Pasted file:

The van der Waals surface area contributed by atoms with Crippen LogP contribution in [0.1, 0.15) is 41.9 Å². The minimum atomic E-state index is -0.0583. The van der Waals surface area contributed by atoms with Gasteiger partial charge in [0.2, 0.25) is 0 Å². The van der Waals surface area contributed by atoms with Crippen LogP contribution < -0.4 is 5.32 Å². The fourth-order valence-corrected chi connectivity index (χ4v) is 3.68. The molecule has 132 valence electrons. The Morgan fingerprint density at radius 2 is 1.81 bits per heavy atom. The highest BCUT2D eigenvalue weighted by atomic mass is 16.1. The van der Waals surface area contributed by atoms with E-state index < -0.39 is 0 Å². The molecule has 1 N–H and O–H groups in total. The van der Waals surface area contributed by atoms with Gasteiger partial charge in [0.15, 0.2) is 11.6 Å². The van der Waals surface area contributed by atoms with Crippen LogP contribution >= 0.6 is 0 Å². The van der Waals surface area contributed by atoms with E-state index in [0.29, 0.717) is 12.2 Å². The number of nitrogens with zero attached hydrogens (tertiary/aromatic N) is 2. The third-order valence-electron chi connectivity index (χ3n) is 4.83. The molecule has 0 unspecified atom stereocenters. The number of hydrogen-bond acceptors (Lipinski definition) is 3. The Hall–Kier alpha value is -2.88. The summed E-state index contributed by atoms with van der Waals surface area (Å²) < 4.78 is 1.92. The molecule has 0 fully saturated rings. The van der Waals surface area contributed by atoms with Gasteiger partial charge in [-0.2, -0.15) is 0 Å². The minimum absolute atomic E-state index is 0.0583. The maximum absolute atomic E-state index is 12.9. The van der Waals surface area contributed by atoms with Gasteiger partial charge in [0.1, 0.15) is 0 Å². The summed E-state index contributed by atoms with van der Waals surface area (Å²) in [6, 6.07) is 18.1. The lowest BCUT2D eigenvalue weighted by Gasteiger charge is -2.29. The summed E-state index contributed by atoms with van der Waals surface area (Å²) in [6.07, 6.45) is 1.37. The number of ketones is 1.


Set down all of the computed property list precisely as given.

The van der Waals surface area contributed by atoms with Crippen LogP contribution in [0.1, 0.15) is 41.9 Å². The minimum atomic E-state index is -0.0583. The van der Waals surface area contributed by atoms with Gasteiger partial charge in [0.2, 0.25) is 0 Å². The van der Waals surface area contributed by atoms with Crippen LogP contribution < -0.4 is 5.32 Å². The fourth-order valence-corrected chi connectivity index (χ4v) is 3.68. The molecule has 132 valence electrons. The Morgan fingerprint density at radius 2 is 1.81 bits per heavy atom. The highest BCUT2D eigenvalue weighted by atomic mass is 16.1. The van der Waals surface area contributed by atoms with E-state index < -0.39 is 0 Å². The molecule has 1 N–H and O–H groups in total. The van der Waals surface area contributed by atoms with Gasteiger partial charge in [0.15, 0.2) is 11.6 Å². The van der Waals surface area contributed by atoms with Crippen LogP contribution >= 0.6 is 0 Å². The van der Waals surface area contributed by atoms with E-state index in [0.29, 0.717) is 12.2 Å². The number of nitrogens with zero attached hydrogens (tertiary/aromatic N) is 2. The third-order valence-electron chi connectivity index (χ3n) is 4.83. The molecule has 0 unspecified atom stereocenters. The number of hydrogen-bond acceptors (Lipinski definition) is 3. The Hall–Kier alpha value is -2.88. The summed E-state index contributed by atoms with van der Waals surface area (Å²) < 4.78 is 1.92. The molecule has 0 fully saturated rings. The van der Waals surface area contributed by atoms with Gasteiger partial charge in [-0.2, -0.15) is 0 Å². The minimum absolute atomic E-state index is 0.0583. The maximum absolute atomic E-state index is 12.9. The van der Waals surface area contributed by atoms with Gasteiger partial charge in [0.1, 0.15) is 0 Å². The summed E-state index contributed by atoms with van der Waals surface area (Å²) in [6, 6.07) is 18.1. The lowest BCUT2D eigenvalue weighted by Gasteiger charge is -2.29. The summed E-state index contributed by atoms with van der Waals surface area (Å²) in [6.07, 6.45) is 1.37. The number of ketones is 1.